And yet, despite this extraordinary level of intimidation, demonstrations erupt in one Iranian city or another virtually every week, but they get little coverage in the Western media.
On March 12, for example, violent clashes rocked the predominantly Kurdish city of Piranshahr, near the border with Iran, as angry residents attacked government buildings, banks, security patrol cars and trucks. The protests followed the murder of a town resident by Islamist militiamen and the refusal of the local authorities to restitute the body to his family.
On March 8, thousands of women demonstrated peacefully in Tehran's Laleh Park to commemorate international women's day. Digital video images, sent via the Internet to Iranians overseas, showed the brutal crackdown by regime security troops, led by an intelligence officer in civilian clothes. Hundreds of women were beaten and at least sixty were jailed, but little mention of the crackdown appeared in the West.
On February 13, Revolutionary Guards troops stormed a Sufi Muslim shrine in Qom, razing it to the ground and arresting upwards of 1,000 Sufi worshippers. Even Radio Free Europe acknowledged that the "scale and violence of the crackdown on the Sufis is unprecedented in the Islamic Republic." The regime's actions were strongly condemned by Ayatollah Ali Hossein Montazeri, a respected cleric who has been under house arrest since losing a power struggle to become Supreme Leader in 1989.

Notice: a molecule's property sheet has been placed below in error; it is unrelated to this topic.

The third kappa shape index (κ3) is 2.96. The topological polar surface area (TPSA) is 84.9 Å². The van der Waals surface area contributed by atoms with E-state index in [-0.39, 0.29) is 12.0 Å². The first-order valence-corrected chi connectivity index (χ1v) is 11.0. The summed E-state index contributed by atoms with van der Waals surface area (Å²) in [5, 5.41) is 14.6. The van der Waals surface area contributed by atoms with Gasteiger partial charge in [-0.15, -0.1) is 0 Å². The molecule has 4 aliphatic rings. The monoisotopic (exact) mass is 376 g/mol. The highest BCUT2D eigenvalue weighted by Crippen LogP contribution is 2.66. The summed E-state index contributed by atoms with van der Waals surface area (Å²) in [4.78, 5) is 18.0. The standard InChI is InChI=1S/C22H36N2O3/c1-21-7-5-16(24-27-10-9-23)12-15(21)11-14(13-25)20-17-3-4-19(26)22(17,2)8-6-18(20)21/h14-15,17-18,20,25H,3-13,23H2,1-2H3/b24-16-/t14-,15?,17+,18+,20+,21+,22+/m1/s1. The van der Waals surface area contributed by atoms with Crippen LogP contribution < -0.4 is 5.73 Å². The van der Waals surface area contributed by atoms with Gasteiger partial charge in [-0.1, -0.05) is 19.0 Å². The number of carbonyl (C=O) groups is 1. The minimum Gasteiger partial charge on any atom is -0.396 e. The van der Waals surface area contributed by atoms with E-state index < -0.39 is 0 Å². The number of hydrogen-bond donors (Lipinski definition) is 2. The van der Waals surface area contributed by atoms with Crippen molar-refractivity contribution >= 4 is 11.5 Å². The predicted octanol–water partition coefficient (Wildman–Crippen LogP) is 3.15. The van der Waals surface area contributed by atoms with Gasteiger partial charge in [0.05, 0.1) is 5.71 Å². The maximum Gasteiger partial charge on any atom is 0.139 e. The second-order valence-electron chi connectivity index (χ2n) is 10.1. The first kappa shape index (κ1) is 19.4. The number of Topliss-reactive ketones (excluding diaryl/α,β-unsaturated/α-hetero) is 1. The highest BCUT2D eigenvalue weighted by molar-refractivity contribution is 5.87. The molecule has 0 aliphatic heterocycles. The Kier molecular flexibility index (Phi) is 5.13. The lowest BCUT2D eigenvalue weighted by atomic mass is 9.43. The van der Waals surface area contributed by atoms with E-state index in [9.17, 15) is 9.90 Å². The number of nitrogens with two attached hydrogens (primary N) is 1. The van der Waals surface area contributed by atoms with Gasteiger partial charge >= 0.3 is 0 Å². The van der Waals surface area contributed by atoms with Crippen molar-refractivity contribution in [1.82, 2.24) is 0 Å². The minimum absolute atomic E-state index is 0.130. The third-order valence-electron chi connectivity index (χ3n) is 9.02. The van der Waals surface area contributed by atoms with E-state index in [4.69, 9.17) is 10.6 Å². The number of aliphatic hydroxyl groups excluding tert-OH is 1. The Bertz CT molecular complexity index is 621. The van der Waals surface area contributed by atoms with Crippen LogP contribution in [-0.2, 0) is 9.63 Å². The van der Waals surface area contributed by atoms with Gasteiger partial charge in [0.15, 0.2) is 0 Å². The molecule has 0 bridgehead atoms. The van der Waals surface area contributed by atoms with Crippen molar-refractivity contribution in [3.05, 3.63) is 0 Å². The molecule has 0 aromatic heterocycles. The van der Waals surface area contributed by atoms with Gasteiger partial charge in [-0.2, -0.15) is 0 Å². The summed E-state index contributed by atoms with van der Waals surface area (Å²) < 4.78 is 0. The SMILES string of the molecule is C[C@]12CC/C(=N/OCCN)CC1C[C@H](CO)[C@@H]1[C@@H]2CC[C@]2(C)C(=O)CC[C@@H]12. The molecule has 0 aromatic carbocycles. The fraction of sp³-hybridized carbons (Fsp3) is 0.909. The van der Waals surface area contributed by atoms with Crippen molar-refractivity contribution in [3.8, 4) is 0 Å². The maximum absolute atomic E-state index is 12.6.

In recent months, anti-regime riots have erupted in Ahwaz, along Iran's southern border with Iraq; in Iranian Kurdistan to the northwest, and in Iranian Balouchestan, along the border with Pakistan.
Concerned about the rising tension and the efforts by Iranian journalists to report on it, the regime apparently sabotaged a government C-130 packed with nearly a hundred Iranian journalists on December 12, killing everyone on board. (One journalist managed to call his wife on his cellphone shortly before the crash to report the crazed behavior of the pilot - a young replacement who boarded the plane under official escort shortly before takeoff).
No opposition in Iran? Here is a country that is falling apart. Since September, Tehran's bus drivers have been on strike to receive back pay and better work conditions, and have braved regime hooligans day after day. In January, workers from the Miral Glass factory walked out, also to protest not being paid.
Every time there is a soccer match, tens of thousands of Tehranis take to the streets, chanting anti-regime slogans. The events have become so notorious as anti-regime protests that the regime has tried to outlaw them, without success.
Disinformatzia and maskirovka. The Islamic Republic's massive strategic deception is aimed at making the West believe this crumbling regime stands on solid ground, and that any Western challenge to Iran's nuclear weapons program will be met with a stinging defeat.
Fool me once, shame on you. Fool me twice, shame on me.
This time around with Iran, we need to get it right. The lives of millions of people depend on it.